"Educate publishers and their partners on how best to use existing features of the OWP. While technical specifications, sometimes supplemented by primers, are already provided on such features by the W3C, these are often targeted at technical users. There is a need for much simpler, more user-friendly documentation aimed at non-technical people within the publishing ecosystem. There is also a need for much more aggressive dissemination of this information throughout the publishing ecosystem to demystify these features of the OWP and encourage their broad and proper use both by creators and recipients of metadata. Specific recommendation: Focus initially on encouraging proper understanding and use of URIs and of RDF/RDFa."
<AS>Yes, and push Schema.org along with it!</AS><BK> Good point! </BK>

"ISBNs-the primary product identifier for books-can also be expressed as a URI. Better understanding of the URI and how to use it would be an important step in the improvement of metadata implementation within Web content and systems."
<AS> I mentioned it earlier, but I'll mention it again: we should look into how ISNIs can be used in this context as well, since they can also be expressed as URIs. http://www.isni.org/how-isni-works</AS>. <BK> Definitely. This recommendation was not about any particular identifier as a URI but how to express identifiers plural (ISBN, ISNI, DOI, etc.) as URIs. But your point is a good one: we should provide examples of the benefits of doing that, and ISNI, DOI, and ORCID are particularly useful in that regard; the latter two have particularly robust systems to DO something with the link! </BK>

"[More recommendations to follow from the TF. E.g., I think we should definitely make some sort of recommendation with regards to rights metadata. To be discussed.]"
<AS> I'll take this opportunity to suggest encouraging the use of Schema.org, since it does have terms for intellectual property information. In talking to Tim Cole (giving credit where credit is due!) about this, it came out that there is some reticence about using Schema.org as a replacement(ish) for ONIX, since ONIX is far more detailed and includes elements/info that Schema.org doesn't. However, if publishers are mainly concerned about marketing/making their products discoverable, Schema.org is a more logical way to go rather than a new version of ONIX, since no one outside the publishing community uses it, a la the way no one outside the library community uses MARC. At the very least, Schema.org could be used for descriptive/rights metadata, and anything else that wouldn't pertain to consumers could be in ONIX or otherwise "hidden". I've been involved in a project with Tim C. and several others at University of Illinois Urbana-Champaign that involves transforming our catalog records from MARC to MODS and also marking them up with Schema.org semantics. While not implemented yet, we've done enough mapping to know that Schema.org is completely capable of providing the essential information (including item level holdings and their locations) </AS>.<BK> Yes, exactly, this is what that first recommendation is all about. </BK>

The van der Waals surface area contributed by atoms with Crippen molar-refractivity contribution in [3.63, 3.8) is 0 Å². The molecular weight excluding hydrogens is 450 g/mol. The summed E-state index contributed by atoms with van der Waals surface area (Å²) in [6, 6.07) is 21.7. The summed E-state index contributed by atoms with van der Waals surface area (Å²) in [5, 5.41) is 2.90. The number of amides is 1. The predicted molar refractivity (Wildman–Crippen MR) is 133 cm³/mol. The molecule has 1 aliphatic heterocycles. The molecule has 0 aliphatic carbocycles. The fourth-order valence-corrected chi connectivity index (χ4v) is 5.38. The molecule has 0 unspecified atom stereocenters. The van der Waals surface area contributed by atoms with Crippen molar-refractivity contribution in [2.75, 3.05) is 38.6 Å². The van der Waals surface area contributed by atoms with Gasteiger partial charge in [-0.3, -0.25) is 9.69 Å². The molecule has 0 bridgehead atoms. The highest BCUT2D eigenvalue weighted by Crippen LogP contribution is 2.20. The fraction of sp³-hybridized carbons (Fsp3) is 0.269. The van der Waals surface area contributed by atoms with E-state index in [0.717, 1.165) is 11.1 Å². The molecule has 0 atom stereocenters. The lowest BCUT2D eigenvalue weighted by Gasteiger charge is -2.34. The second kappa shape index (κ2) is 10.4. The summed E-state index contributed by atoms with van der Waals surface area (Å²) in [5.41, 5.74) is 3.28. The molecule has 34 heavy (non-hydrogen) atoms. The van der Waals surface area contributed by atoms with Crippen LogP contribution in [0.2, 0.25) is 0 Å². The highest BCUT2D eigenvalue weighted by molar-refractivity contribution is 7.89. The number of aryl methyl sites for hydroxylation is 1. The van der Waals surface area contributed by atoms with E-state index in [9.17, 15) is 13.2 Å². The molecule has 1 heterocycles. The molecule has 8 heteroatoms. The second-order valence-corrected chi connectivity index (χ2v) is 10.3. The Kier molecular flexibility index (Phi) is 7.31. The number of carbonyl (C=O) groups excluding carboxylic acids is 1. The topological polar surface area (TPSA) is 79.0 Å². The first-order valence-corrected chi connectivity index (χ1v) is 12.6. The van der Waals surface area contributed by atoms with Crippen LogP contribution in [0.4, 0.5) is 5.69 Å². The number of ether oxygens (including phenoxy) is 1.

Publishing Terms and Concepts - <AS> In the combined document/final recommendations/etc., I think this section should be much closer to the top.

"Mr. Kasdorf took a "horizontal" approach, interviewing experts from diverse types of publishing (book, journal, magazine, and news) and representing diverse roles within the digital publishing ecosystem (publishers, metadata service providers, consultants, and representatives from other organizations that are addressing the issue of metadata in publishing)."

<AS> An interesting follow up report (which might be out of scope, but I thought I'd mention it anyway) would be to interview university presses and libraries who have started publication service, which would probably dovetail a lot with scholarly publishers (if they're not already included) but there have also recently been public libraries who have started publishing services for their patrons (more along the lines of supporting/facilitating self-publishing) but also acting as publishers themselves: http://lj.libraryjournal.com/2014/03/publishing/the-public-library-as-publisher/#_  </AS>.

"It has also led to the development of other standards-such as ORCID, the Open Researcher and Contributor ID, and FundRef,"

<AS> This may be a nitpicky comment, but to clarify that ORCID is an acronym of the Open Researcher and Contributor ID, I would flip the two around and use something like: "...other standards such as the Open Researcher and Contributor ID (ORCID), and FundRef..."</AS>.<BK> Good copyediting! ;-) You're exactly right, otherwise folks might think we're talking about three standards, not two. </BK>

I hope these comments help/make sense! Please let me know if you need me to clarify or re-address anything.

<BK> Thanks much for your comments. Will you be attending or calling in to our meeting at TPAC on Thursday? We will mainly be focusing on refining these recommendations. </BK>


Ayla Stein

Ayla Stein
Metadata Librarian
Assistant Professor, University Library
220 Main Library
University of Illinois at Urbana-Champaign
1408 W. Gregory Drive (MC-522)
Urbana, Illinois 61801
(217) 300-2958
Received on Monday, 27 October 2014 18:08:42 UTC